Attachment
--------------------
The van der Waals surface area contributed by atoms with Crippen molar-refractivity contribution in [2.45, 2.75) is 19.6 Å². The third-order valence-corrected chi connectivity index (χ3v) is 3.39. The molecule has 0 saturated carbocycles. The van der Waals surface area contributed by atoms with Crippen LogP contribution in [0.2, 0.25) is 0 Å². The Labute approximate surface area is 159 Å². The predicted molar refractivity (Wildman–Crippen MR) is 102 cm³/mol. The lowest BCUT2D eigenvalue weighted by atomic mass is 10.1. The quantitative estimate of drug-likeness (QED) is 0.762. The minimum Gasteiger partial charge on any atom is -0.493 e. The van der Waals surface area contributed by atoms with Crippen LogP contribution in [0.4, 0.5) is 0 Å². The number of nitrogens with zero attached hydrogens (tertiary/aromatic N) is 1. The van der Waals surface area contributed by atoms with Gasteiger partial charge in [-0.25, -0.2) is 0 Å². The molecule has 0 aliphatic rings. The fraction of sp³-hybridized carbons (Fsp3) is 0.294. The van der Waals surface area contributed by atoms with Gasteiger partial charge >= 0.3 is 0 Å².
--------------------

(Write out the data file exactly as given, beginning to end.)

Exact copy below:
The van der Waals surface area contributed by atoms with Crippen molar-refractivity contribution in [2.45, 2.75) is 19.6 Å². The third-order valence-corrected chi connectivity index (χ3v) is 3.39. The molecule has 0 saturated carbocycles. The van der Waals surface area contributed by atoms with Crippen LogP contribution in [0.2, 0.25) is 0 Å². The Labute approximate surface area is 159 Å². The predicted molar refractivity (Wildman–Crippen MR) is 102 cm³/mol. The lowest BCUT2D eigenvalue weighted by atomic mass is 10.1. The quantitative estimate of drug-likeness (QED) is 0.762. The minimum Gasteiger partial charge on any atom is -0.493 e. The van der Waals surface area contributed by atoms with Crippen LogP contribution in [0.4, 0.5) is 0 Å². The number of nitrogens with zero attached hydrogens (tertiary/aromatic N) is 1. The van der Waals surface area contributed by atoms with Gasteiger partial charge in [-0.25, -0.2) is 0 Å². The molecule has 0 aliphatic rings. The fraction of sp³-hybridized carbons (Fsp3) is 0.294. The van der Waals surface area contributed by atoms with Gasteiger partial charge >= 0.3 is 0 Å².